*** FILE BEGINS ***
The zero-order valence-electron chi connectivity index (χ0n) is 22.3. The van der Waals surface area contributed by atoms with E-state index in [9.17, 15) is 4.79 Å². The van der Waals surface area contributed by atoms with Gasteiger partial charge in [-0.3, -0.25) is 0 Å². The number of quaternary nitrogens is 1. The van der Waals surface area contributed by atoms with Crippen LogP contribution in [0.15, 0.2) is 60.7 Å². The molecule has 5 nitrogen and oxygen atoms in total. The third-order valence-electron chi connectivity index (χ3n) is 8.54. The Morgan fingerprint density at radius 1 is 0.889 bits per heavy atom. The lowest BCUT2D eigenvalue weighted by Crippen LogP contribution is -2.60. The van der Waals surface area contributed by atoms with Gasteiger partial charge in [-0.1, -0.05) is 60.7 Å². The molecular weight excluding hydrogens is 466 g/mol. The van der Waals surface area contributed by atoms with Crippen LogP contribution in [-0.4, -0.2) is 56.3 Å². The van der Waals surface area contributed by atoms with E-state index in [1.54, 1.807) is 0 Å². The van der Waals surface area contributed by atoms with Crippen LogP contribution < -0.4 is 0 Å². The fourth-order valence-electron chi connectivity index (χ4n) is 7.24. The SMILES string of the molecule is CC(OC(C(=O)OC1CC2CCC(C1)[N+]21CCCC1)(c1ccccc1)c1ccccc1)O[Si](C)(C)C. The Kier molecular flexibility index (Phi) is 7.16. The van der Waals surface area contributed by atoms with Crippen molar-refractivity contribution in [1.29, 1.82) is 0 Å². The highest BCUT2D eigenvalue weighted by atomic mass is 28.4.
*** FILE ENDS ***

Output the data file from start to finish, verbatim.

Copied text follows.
The zero-order valence-electron chi connectivity index (χ0n) is 22.3. The van der Waals surface area contributed by atoms with E-state index in [9.17, 15) is 4.79 Å². The van der Waals surface area contributed by atoms with Gasteiger partial charge in [-0.3, -0.25) is 0 Å². The number of quaternary nitrogens is 1. The van der Waals surface area contributed by atoms with Crippen LogP contribution in [0.15, 0.2) is 60.7 Å². The molecule has 5 nitrogen and oxygen atoms in total. The third-order valence-electron chi connectivity index (χ3n) is 8.54. The Morgan fingerprint density at radius 1 is 0.889 bits per heavy atom. The lowest BCUT2D eigenvalue weighted by Crippen LogP contribution is -2.60. The van der Waals surface area contributed by atoms with Gasteiger partial charge in [-0.1, -0.05) is 60.7 Å². The molecular weight excluding hydrogens is 466 g/mol. The van der Waals surface area contributed by atoms with Crippen LogP contribution in [-0.4, -0.2) is 56.3 Å². The van der Waals surface area contributed by atoms with E-state index in [1.54, 1.807) is 0 Å². The van der Waals surface area contributed by atoms with Crippen LogP contribution < -0.4 is 0 Å². The fourth-order valence-electron chi connectivity index (χ4n) is 7.24. The SMILES string of the molecule is CC(OC(C(=O)OC1CC2CCC(C1)[N+]21CCCC1)(c1ccccc1)c1ccccc1)O[Si](C)(C)C. The Kier molecular flexibility index (Phi) is 7.16. The van der Waals surface area contributed by atoms with Crippen molar-refractivity contribution in [1.29, 1.82) is 0 Å². The highest BCUT2D eigenvalue weighted by atomic mass is 28.4.